Users can determine the right shape simply by selecting a fiting visual. Source: Zara

Or alternatively, when shopping for a pair of slacks, customers are asked to select the shape of their hips and thighs (basically the varying stages of thunder thighs).

Users can determine the right shape simply by selecting a fiting visual. Source: Zara

Step Two: Reveal your age

Customers are asked to enter their age. This is when things can get a little strange. Why inquire about age? It's bad enough that I already picked the option on the far right and now you want to know that I’m over 50? But the task is followed by an explanation — ZARA needs to know so they can get you the best fit, because age has an impact on your weight distribution, which is basically a nice way of saying that as you age your bum gets flatter and your belly gets rounder.

Zara asks customers to put in their age and provides a handy explanation Source: Zara

Step Three: Assure your customers

In the final step, ZARA reassures its potential buyers that the chosen size is the right fit for them. What the company does differently is that along with this information, it also gives customers the reassurance that the majority of people of the same size and fit preferences bought this item and were satisfied with it. 

Social Proof

Social proof is our tendency to be influenced by what others do, how they think and behave. Especially when we are uncertain what to do.

This is social proof used in a clever way and at the right time! You might have seen or even used it before to assure customers that many others have bought the same product. 

Here, the use of social proof is extremely powerful because the reference group (84% of customers who bought the same pair of pants and didn’t return them or exchange them for the right size) feels relatable to undecided customers.

Zara uses Social proof to reassure customers the clothes will fit them. Source: Zara

If, however, the customer is still not convinced even after going through this tailor-made process of determining the right size, ZARA provides detailed information about in-store availability. So if they need to make sure that it fits, then the customer knows exactly where to find it. Last, but not least, ZARA showed its customers that they care about making a comfortable online shopping experience by dispelling all anxious feelings when choosing the right fit, sizes, and measurements.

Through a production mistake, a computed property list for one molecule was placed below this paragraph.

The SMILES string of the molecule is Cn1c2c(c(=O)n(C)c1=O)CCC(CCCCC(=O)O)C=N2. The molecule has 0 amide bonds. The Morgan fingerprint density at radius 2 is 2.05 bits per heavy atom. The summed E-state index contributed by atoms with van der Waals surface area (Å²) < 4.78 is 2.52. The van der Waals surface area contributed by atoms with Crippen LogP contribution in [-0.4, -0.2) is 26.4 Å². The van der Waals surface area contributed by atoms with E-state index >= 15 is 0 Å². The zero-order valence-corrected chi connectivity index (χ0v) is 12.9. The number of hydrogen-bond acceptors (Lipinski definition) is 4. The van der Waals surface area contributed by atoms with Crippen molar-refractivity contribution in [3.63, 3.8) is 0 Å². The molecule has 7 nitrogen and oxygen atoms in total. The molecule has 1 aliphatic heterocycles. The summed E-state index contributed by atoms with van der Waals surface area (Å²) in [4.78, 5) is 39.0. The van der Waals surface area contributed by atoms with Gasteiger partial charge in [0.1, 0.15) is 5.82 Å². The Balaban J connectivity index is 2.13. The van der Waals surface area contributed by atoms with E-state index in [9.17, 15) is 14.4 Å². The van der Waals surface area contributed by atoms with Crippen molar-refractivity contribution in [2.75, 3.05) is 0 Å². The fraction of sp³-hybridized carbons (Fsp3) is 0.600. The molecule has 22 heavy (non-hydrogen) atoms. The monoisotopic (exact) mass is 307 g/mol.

The IKEA effect in practice

By making the process simple yet complex enough, the IKEA effect may also kick in. This effect is based on a curious finding that assembling your own IKEA furniture makes you value it more simply because you’ve put in the effort (with a bunch of curse words thrown in for good measure) compared to the same piece of furniture you didn’t have to assemble yourself. 

Ikea Effect

When you put effort into something, it becomes more valuable to you than its objective value.

Similarly in the case of ZARA, a customer who took a minute and put seemingly negligible effort into determining the size of their hips and thighs and even entered their age, might value the final recommendation just a little bit more. And that’s when the loss aversion has a chance to push them to act on the recommendation; because the more we value something, the less willing we are to part with it.

Eliminating friction is key

We’ve shown how removing uncertainties and barriers can make the buying process a lot smoother.

The beauty of eliminating friction (in this case, uncertainty) is that it can change consumer behavior in the long run; making it not only more likely but also more frequent. Once the customer learns that the process of picking up the right size at ZARA is worry-free, they might be more likely to browse through the app. They would then become exposed to more items for sale. 

The desire to have a product is just one piece of the puzzle, and it won’t be enough if friction gets in the way.

In contrast, a retail site that is selling more unique, fashion pieces in comparison with ZARA but makes it fairly hard for customers to determine the right fit for them might not be able to sell their items that easily. Because the desire to have a product is just one piece of the puzzle, and it won’t be enough if friction gets in the way.

Key takeaways:

  • Remove customers’ uncertainties and address their fears head-on across the entire buying process. Pay special care to how friction can stand in the way at pivotal moments of the size selection process and create the right workarounds (e.g. size selection without having to reach for a measuring tape); 
  • Make the process simple but complex enough for the IKEA effect to kick in. The end goal is to make customers trust and value the selection process more by feeling like it was thorough enough to allow for the best-possible size recommendation;
  • Leverage the power of social proof and make it as specific as you can. Let the customer see that other people just like them who may have found themselves in a similar situation have made the same decision and it worked out for them in the end.